Fallout continues from President Obama‘s “you didn’t build that” comments from last week. I’ve included some of the most nuanced and eloquent below:
Conservative columnist Pat Buchanan noted Obama’s lack of insight in the ‘American System,’ explaining that Obama might have made his point more diplomatically:
Had Obama been channeling Isaac Newton — “If I have seen further than others it is because I am standing on the shoulders of giants” — or John Donne — “No man is an island, entire of itself” — many would have nodded in agreement.
But what Obama seemed to be saying — indeed, was saying — was that, without government, no business can succeed.
Yuval Levin was keen to note Obama’s use of the straw-man argument:
It’s very evident from this passage and from a great deal of what he has to say about his opponents that Obama thinks he is running against a band of nihilistic Ayn Rand objectivists who champion complete and utter radical individualism.
The president implies that his opponents don’t think government has any purpose at all, or that laws are necessary for free markets, and don’t recognize the fruits of any common efforts in American history. That’s just ridiculous. I’m sure there are many libertarians who wish Republicans really were radical individualists, but there’s just simply nothing in what Republicans have said or done in our time to support the idea that they are.
Charles Krauthammer found absurdity in Obama’s failure to differentiate between civil society and government:
To say that all individuals are embedded in and the product of society is banal. Obama rises above banality by means of fallacy: equating society with government, the collectivity with the state. Of course we are shaped by our milieu. But the most formative, most important influence on the individual is not government. It is civil society, those elements of the collectivity that lie outside government: family, neighborhood, church, Rotary club, PTA, the voluntary associations that Tocqueville understood to be the genius of America and source of its energy and freedom.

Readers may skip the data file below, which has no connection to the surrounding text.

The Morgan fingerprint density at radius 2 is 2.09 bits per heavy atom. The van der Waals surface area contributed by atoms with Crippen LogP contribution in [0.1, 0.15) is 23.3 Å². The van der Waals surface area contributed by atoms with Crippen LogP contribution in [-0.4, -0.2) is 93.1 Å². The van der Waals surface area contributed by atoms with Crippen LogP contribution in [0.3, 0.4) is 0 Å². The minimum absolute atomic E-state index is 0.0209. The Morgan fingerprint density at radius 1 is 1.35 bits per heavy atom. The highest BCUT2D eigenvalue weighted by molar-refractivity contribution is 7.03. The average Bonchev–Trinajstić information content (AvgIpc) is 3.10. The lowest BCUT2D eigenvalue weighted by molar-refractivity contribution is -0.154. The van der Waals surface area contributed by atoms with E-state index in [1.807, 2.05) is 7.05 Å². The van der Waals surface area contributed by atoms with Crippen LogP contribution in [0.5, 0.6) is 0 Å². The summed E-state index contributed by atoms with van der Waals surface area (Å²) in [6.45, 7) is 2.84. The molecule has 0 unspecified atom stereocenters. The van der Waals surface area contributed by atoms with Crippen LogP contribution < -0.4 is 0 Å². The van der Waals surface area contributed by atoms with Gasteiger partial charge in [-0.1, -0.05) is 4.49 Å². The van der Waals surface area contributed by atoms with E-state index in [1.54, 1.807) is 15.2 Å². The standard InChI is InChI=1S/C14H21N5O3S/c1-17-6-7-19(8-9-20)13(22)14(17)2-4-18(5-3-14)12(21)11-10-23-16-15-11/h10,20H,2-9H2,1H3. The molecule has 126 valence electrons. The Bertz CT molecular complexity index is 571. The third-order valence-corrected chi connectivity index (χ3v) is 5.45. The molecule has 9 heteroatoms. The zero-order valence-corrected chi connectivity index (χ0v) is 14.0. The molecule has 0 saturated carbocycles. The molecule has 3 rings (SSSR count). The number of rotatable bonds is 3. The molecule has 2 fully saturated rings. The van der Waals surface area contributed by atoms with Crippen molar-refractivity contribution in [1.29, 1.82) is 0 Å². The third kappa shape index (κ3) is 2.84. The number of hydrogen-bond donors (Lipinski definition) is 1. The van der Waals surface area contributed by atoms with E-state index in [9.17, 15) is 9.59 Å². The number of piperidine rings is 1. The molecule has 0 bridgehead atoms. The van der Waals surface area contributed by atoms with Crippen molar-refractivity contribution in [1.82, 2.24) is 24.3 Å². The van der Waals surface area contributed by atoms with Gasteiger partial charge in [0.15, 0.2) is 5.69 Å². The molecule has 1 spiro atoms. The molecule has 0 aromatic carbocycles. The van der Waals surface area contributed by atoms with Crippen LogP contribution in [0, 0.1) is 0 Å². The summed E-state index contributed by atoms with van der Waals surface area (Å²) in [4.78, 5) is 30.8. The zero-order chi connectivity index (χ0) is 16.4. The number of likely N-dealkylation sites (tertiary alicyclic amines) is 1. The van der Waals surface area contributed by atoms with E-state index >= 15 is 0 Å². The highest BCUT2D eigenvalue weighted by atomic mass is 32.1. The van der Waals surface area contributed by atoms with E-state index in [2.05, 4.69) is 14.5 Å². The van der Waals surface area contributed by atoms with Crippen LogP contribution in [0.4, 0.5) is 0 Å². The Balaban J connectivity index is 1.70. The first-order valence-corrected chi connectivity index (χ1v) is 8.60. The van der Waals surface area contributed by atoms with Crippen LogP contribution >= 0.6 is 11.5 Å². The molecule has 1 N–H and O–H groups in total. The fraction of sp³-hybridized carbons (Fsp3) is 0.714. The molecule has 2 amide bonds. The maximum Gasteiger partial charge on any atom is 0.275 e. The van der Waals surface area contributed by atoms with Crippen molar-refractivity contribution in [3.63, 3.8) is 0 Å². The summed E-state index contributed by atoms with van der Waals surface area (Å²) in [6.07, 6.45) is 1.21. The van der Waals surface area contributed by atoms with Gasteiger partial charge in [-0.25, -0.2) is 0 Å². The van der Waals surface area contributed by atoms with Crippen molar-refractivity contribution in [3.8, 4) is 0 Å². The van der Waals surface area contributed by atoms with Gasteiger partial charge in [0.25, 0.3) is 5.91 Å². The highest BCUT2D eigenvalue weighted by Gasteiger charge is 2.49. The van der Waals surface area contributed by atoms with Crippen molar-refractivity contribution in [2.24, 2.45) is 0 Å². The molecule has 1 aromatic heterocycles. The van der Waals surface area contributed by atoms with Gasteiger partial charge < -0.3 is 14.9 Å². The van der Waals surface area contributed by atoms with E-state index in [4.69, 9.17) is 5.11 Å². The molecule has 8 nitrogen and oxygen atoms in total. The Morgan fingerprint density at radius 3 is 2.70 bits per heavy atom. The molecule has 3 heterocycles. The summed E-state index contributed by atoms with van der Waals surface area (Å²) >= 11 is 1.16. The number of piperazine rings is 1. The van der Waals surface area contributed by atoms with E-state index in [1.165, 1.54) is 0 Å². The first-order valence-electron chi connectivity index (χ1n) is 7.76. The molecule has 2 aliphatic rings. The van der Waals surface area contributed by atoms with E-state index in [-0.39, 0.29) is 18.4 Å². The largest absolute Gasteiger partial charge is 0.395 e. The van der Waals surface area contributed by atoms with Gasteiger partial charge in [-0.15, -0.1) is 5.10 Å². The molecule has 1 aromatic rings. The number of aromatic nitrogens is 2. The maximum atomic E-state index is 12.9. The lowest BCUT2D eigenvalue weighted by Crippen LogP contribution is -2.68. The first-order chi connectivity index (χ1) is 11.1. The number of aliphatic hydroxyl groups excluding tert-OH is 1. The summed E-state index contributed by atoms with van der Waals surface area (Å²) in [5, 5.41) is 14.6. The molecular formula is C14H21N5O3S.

And even Andrew Sullivan, one of Obama’s foremost advocates, described the gaffe as “Obama’s Biggest Blunder Yet”:
[M]y own view is that, sure, government helps the individual in a market economy. Without a strong government, there is no effective market economy. Unlike some contemporary conservatives, apparently, I have read Adam Smith. I had a government-paid education through college that was among the best in the world. My healthcare as a kid was socialized. The fact that I have managed to make a living through writing was undoubtedly helped, nourished and sustained by public sector investment – not least of which was the Internet itself, made possible by defense spending.
But whatever success I have had is also due to my own efforts. I was the first in my family to go to college and became a classic American immigrant – arriving with a scholarship and now living my own small version of the American Dream. Six other people now have jobs because I spent six years blogging for nothing. Producing the kind of output on the Dish for twelve years is something you have to be devoted to. It takes real elbow grease. I’m ok with paying half my income to various levels of government as the price of having this opportunity, but I’d rather not be told I’m lucky not to pay much more. Or that I somehow owe much of it to someone else I don’t know.
Here’s my general sense. The government, for as much good as it may try to do, isn’t terribly good at building things. Bureaucrats may dole out money for farm subsidies, but few at the USDA’s Waterfront Building in Washington, D.C. will have callouses on their hands from working in the fields to deliver a crop. And the government certainly doesn’t feel the pain associated with long hours, sweat from the hot day, and the need to sacrifice — and prioritize — in order to succeed.
Obama’s emphasis seemed to betray a misunderstanding of the social contract. Sure, we need other people to be successful. But he seems to put the government before the people, when, in fact, the people came together to for the institution of government.
The government does many things — few of them well — but it rarely builds things.
That was Obama’s great gaffe.